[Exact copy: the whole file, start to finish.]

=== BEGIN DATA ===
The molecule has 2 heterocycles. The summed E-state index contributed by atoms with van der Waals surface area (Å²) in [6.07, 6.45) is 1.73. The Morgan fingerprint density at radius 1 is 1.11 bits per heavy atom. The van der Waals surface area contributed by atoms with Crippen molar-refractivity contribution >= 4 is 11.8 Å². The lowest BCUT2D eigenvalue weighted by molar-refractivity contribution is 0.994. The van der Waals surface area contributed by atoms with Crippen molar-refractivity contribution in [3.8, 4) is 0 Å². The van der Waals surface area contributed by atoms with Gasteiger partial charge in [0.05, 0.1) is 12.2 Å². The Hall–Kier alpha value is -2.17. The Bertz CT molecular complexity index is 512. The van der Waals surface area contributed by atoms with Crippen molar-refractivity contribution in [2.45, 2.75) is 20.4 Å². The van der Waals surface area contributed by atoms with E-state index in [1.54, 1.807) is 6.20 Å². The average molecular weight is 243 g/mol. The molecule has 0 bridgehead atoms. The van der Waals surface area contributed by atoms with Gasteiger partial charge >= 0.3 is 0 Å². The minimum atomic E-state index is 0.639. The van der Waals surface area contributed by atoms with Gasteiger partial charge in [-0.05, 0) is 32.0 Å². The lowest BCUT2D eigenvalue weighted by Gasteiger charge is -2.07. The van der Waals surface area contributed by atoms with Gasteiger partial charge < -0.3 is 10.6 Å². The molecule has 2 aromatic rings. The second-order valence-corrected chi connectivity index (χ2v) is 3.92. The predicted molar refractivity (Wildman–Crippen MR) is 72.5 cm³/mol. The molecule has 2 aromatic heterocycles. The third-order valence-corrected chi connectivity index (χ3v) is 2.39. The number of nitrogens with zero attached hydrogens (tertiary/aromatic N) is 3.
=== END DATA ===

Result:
The molecule has 2 heterocycles. The summed E-state index contributed by atoms with van der Waals surface area (Å²) in [6.07, 6.45) is 1.73. The Morgan fingerprint density at radius 1 is 1.11 bits per heavy atom. The van der Waals surface area contributed by atoms with Crippen molar-refractivity contribution >= 4 is 11.8 Å². The lowest BCUT2D eigenvalue weighted by molar-refractivity contribution is 0.994. The van der Waals surface area contributed by atoms with Crippen molar-refractivity contribution in [3.8, 4) is 0 Å². The van der Waals surface area contributed by atoms with Gasteiger partial charge in [0.05, 0.1) is 12.2 Å². The Hall–Kier alpha value is -2.17. The Bertz CT molecular complexity index is 512. The van der Waals surface area contributed by atoms with Crippen molar-refractivity contribution in [2.45, 2.75) is 20.4 Å². The van der Waals surface area contributed by atoms with E-state index in [1.54, 1.807) is 6.20 Å². The average molecular weight is 243 g/mol. The molecule has 0 bridgehead atoms. The van der Waals surface area contributed by atoms with Gasteiger partial charge >= 0.3 is 0 Å². The minimum atomic E-state index is 0.639. The van der Waals surface area contributed by atoms with Gasteiger partial charge in [-0.05, 0) is 32.0 Å². The lowest BCUT2D eigenvalue weighted by Gasteiger charge is -2.07. The van der Waals surface area contributed by atoms with Gasteiger partial charge < -0.3 is 10.6 Å². The molecule has 2 aromatic rings. The second-order valence-corrected chi connectivity index (χ2v) is 3.92. The predicted molar refractivity (Wildman–Crippen MR) is 72.5 cm³/mol. The molecule has 2 aromatic heterocycles. The third-order valence-corrected chi connectivity index (χ3v) is 2.39. The number of nitrogens with zero attached hydrogens (tertiary/aromatic N) is 3.